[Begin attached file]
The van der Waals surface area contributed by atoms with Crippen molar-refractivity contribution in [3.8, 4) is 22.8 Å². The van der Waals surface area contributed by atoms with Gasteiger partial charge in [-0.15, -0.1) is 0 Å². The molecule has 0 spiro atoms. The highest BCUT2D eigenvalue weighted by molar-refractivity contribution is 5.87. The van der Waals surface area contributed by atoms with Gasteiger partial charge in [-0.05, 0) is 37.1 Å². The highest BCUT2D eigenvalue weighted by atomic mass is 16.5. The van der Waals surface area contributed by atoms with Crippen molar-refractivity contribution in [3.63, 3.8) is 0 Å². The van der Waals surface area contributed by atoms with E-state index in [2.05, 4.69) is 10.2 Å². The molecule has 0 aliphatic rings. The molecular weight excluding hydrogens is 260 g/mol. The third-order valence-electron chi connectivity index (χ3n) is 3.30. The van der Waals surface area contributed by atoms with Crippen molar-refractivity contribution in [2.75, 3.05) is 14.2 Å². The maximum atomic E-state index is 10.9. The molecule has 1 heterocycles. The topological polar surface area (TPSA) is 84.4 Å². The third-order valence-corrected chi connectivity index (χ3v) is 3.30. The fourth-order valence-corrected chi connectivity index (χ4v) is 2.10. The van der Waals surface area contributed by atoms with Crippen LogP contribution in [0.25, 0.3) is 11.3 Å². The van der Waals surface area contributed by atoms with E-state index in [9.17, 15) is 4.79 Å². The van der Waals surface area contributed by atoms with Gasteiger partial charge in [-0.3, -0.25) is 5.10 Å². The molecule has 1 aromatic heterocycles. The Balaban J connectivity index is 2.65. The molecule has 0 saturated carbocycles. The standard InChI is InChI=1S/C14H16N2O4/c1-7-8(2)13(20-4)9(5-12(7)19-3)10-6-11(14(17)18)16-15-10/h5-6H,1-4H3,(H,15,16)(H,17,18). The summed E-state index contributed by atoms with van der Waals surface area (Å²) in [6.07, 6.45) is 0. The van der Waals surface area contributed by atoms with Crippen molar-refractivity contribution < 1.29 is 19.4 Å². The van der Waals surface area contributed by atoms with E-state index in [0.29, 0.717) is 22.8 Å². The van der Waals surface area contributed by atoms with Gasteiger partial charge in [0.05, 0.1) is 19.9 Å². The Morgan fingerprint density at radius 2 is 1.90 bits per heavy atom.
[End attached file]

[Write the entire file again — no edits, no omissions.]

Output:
The van der Waals surface area contributed by atoms with Crippen molar-refractivity contribution in [3.8, 4) is 22.8 Å². The van der Waals surface area contributed by atoms with Gasteiger partial charge in [-0.15, -0.1) is 0 Å². The molecule has 0 spiro atoms. The highest BCUT2D eigenvalue weighted by molar-refractivity contribution is 5.87. The van der Waals surface area contributed by atoms with Gasteiger partial charge in [-0.05, 0) is 37.1 Å². The highest BCUT2D eigenvalue weighted by atomic mass is 16.5. The van der Waals surface area contributed by atoms with Crippen molar-refractivity contribution in [3.63, 3.8) is 0 Å². The van der Waals surface area contributed by atoms with E-state index in [2.05, 4.69) is 10.2 Å². The molecule has 0 aliphatic rings. The molecular weight excluding hydrogens is 260 g/mol. The third-order valence-electron chi connectivity index (χ3n) is 3.30. The van der Waals surface area contributed by atoms with Crippen molar-refractivity contribution in [2.75, 3.05) is 14.2 Å². The maximum atomic E-state index is 10.9. The molecule has 1 heterocycles. The topological polar surface area (TPSA) is 84.4 Å². The third-order valence-corrected chi connectivity index (χ3v) is 3.30. The fourth-order valence-corrected chi connectivity index (χ4v) is 2.10. The van der Waals surface area contributed by atoms with Crippen LogP contribution in [0.25, 0.3) is 11.3 Å². The van der Waals surface area contributed by atoms with E-state index in [9.17, 15) is 4.79 Å². The van der Waals surface area contributed by atoms with Gasteiger partial charge in [-0.3, -0.25) is 5.10 Å². The molecule has 1 aromatic heterocycles. The Balaban J connectivity index is 2.65. The molecule has 0 saturated carbocycles. The standard InChI is InChI=1S/C14H16N2O4/c1-7-8(2)13(20-4)9(5-12(7)19-3)10-6-11(14(17)18)16-15-10/h5-6H,1-4H3,(H,15,16)(H,17,18). The summed E-state index contributed by atoms with van der Waals surface area (Å²) in [6.07, 6.45) is 0. The van der Waals surface area contributed by atoms with Crippen molar-refractivity contribution < 1.29 is 19.4 Å². The van der Waals surface area contributed by atoms with E-state index in [0.29, 0.717) is 22.8 Å². The van der Waals surface area contributed by atoms with Gasteiger partial charge in [0.05, 0.1) is 19.9 Å². The Morgan fingerprint density at radius 2 is 1.90 bits per heavy atom.